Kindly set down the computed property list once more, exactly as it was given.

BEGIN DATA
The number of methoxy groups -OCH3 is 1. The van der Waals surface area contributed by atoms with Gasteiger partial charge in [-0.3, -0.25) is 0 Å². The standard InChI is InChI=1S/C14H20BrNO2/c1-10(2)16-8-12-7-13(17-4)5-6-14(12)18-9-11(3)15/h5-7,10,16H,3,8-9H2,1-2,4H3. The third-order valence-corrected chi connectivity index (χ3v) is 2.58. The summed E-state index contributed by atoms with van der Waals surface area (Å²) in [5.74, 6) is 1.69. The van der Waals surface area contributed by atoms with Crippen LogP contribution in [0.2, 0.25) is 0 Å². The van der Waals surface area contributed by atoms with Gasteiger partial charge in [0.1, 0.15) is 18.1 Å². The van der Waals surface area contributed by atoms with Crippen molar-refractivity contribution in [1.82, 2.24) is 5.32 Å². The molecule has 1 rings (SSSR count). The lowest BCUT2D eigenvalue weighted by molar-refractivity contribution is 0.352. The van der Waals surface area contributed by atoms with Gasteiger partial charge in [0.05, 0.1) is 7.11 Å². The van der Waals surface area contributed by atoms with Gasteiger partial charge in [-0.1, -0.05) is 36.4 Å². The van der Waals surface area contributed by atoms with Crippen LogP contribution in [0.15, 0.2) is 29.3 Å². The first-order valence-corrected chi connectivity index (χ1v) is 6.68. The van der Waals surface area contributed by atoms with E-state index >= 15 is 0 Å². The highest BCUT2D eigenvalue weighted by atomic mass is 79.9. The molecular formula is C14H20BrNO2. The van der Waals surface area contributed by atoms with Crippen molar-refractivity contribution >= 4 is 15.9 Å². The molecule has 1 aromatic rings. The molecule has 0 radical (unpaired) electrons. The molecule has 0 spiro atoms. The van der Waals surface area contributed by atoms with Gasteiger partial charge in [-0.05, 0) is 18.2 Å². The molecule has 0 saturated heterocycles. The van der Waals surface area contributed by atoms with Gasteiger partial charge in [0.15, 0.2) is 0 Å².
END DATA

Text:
The number of methoxy groups -OCH3 is 1. The van der Waals surface area contributed by atoms with Gasteiger partial charge in [-0.3, -0.25) is 0 Å². The standard InChI is InChI=1S/C14H20BrNO2/c1-10(2)16-8-12-7-13(17-4)5-6-14(12)18-9-11(3)15/h5-7,10,16H,3,8-9H2,1-2,4H3. The third-order valence-corrected chi connectivity index (χ3v) is 2.58. The summed E-state index contributed by atoms with van der Waals surface area (Å²) in [5.74, 6) is 1.69. The van der Waals surface area contributed by atoms with Crippen LogP contribution in [0.2, 0.25) is 0 Å². The van der Waals surface area contributed by atoms with Gasteiger partial charge in [0.1, 0.15) is 18.1 Å². The van der Waals surface area contributed by atoms with Crippen molar-refractivity contribution in [1.82, 2.24) is 5.32 Å². The molecule has 1 rings (SSSR count). The lowest BCUT2D eigenvalue weighted by molar-refractivity contribution is 0.352. The van der Waals surface area contributed by atoms with Gasteiger partial charge in [0.05, 0.1) is 7.11 Å². The van der Waals surface area contributed by atoms with Gasteiger partial charge in [-0.1, -0.05) is 36.4 Å². The van der Waals surface area contributed by atoms with Crippen LogP contribution in [0.15, 0.2) is 29.3 Å². The first-order valence-corrected chi connectivity index (χ1v) is 6.68. The van der Waals surface area contributed by atoms with E-state index >= 15 is 0 Å². The highest BCUT2D eigenvalue weighted by atomic mass is 79.9. The molecular formula is C14H20BrNO2. The van der Waals surface area contributed by atoms with Crippen molar-refractivity contribution >= 4 is 15.9 Å². The molecule has 1 aromatic rings. The molecule has 0 radical (unpaired) electrons. The molecule has 0 spiro atoms. The van der Waals surface area contributed by atoms with Gasteiger partial charge in [-0.05, 0) is 18.2 Å². The molecule has 0 saturated heterocycles. The van der Waals surface area contributed by atoms with Gasteiger partial charge in [0.15, 0.2) is 0 Å².